Notting Hill Carnival: 10 photographers recount their stories of the parade
Notting Hill Carnival, sadly, is deferred for another year due to the pandemic.
In 2020, the sprawling celebration of Caribbean and sound system culture was taken off the streets, with the organisers opting instead for a digital version of events. The vibrant parade won’t be returning to London again this year, but, nonetheless, it remains a cultural highlight on the summer calendar.
Though we won’t be able to join an IRL procession, the message and ethos behind Carnival can still be celebrated this weekend. In the absence of its physical parade, we asked 10 photographers to select their favourite images captured at Carnival. Below, photographers such as Vivek Vadoliya, Babycakes Romero and Dolapo Olasimbo talk about how they’ve chosen to capture the spirit of Carnival, and recount the stories behind those moments.
This image was taken towards the end of Carnival, for a commission for British Vogue. It was towards the end of the afternoon, people were starting to wind, I spotted these two women walking through the streets and got talking to them. Beautiful and electric as always, it was a hot sunny day so the turnout was incredible with everyone smiling. I remember I hadn’t been to Carnival for a few years before this one and realised how much I love and miss it!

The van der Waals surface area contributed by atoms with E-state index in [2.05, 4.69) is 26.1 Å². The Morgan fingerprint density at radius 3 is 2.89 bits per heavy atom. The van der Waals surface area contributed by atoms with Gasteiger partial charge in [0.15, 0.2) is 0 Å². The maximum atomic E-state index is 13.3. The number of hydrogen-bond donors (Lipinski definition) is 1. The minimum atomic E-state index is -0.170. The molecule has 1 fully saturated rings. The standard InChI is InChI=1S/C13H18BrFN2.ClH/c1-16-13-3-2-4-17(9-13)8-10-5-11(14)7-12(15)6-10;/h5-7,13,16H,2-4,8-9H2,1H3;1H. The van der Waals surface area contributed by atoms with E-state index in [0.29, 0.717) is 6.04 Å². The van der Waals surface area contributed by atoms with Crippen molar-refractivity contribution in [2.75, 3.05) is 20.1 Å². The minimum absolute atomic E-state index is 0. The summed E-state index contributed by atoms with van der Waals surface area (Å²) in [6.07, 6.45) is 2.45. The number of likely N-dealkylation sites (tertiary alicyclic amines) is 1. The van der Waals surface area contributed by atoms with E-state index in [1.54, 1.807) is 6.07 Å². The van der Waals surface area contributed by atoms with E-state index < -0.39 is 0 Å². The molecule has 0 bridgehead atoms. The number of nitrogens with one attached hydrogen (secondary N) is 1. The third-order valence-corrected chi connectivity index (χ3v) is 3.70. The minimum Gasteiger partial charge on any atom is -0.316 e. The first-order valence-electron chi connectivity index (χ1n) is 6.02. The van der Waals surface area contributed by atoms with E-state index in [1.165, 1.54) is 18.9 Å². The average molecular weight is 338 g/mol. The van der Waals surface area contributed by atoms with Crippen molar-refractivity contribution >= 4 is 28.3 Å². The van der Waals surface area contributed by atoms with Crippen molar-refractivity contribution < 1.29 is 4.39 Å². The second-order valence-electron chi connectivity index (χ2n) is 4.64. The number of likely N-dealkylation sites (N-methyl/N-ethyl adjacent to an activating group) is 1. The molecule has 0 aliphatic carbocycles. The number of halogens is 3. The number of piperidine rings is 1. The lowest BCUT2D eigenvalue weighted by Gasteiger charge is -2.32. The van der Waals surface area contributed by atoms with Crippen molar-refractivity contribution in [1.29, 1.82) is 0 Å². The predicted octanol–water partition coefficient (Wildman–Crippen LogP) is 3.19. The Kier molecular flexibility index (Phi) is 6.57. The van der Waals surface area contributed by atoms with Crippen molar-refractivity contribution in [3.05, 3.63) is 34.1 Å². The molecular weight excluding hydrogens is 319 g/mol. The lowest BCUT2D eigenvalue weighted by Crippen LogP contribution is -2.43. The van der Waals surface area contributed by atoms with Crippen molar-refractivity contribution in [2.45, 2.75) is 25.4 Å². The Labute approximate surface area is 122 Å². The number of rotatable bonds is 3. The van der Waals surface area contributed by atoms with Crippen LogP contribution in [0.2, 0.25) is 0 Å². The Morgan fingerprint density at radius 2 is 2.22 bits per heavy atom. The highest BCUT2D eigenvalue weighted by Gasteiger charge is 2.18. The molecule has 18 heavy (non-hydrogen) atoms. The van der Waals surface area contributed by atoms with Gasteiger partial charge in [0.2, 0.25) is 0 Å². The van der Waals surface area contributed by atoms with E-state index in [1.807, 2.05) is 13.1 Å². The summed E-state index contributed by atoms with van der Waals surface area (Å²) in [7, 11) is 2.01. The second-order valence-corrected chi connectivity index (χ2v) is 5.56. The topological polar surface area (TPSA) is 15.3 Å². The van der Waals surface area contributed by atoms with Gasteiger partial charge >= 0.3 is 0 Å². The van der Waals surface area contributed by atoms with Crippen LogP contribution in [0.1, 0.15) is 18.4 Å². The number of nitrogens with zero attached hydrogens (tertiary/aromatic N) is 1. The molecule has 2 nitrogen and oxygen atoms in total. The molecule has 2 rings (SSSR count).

I took this shot at the tail-end of J’Ouvert in 2016. I normally cycle from Peckham early on Sunday to capture the setup of the sound systems. I love being one of the first people down there and it’s a chance to chat to people before it gets too crazy.
This particular year I was cycling over the bridge on Ladbroke Grove and decided to turn around. I saw this lone figure walking behind me and had to stop. It was kinda eerie. I like the image because it’s a rare moment of solitude in an otherwise hectic weekend.
I started going to Notting Hill Carnival fairly regularly from about 1981 up until the last one in 2019, and sometimes would take photos and sometimes go along for the enjoyment.
In those early days, although Carnival was held on a Sunday and Monday, there were always parties and sound systems setting up and testing the speakers on the Saturday night. There would be a real sense of anticipation especially along All Saint’s Road (often known as the Frontline), and the Mangrove – as featured in the Steve McQueen film – would be bouncing.
These photos were both taken in 1994. I came across the young boys sitting next to the speaker boxes trying to cope with the volume of Manasseh Sound System on Westbourne Park Road. I only took the one photo of them but it has been used a few times on record sleeves including Little Sound Boy (VP Records).
This was a special moment: just as I arrived at the Paddington Arts Centre, the Origin Moko Jumbie group were doing a fitting of their Lonely Londoners costumes, which were designed to mark the 70th anniversary of the Windrush arrival. Then these two passersby happened to ask for a photo with the stilted group, it was perfect.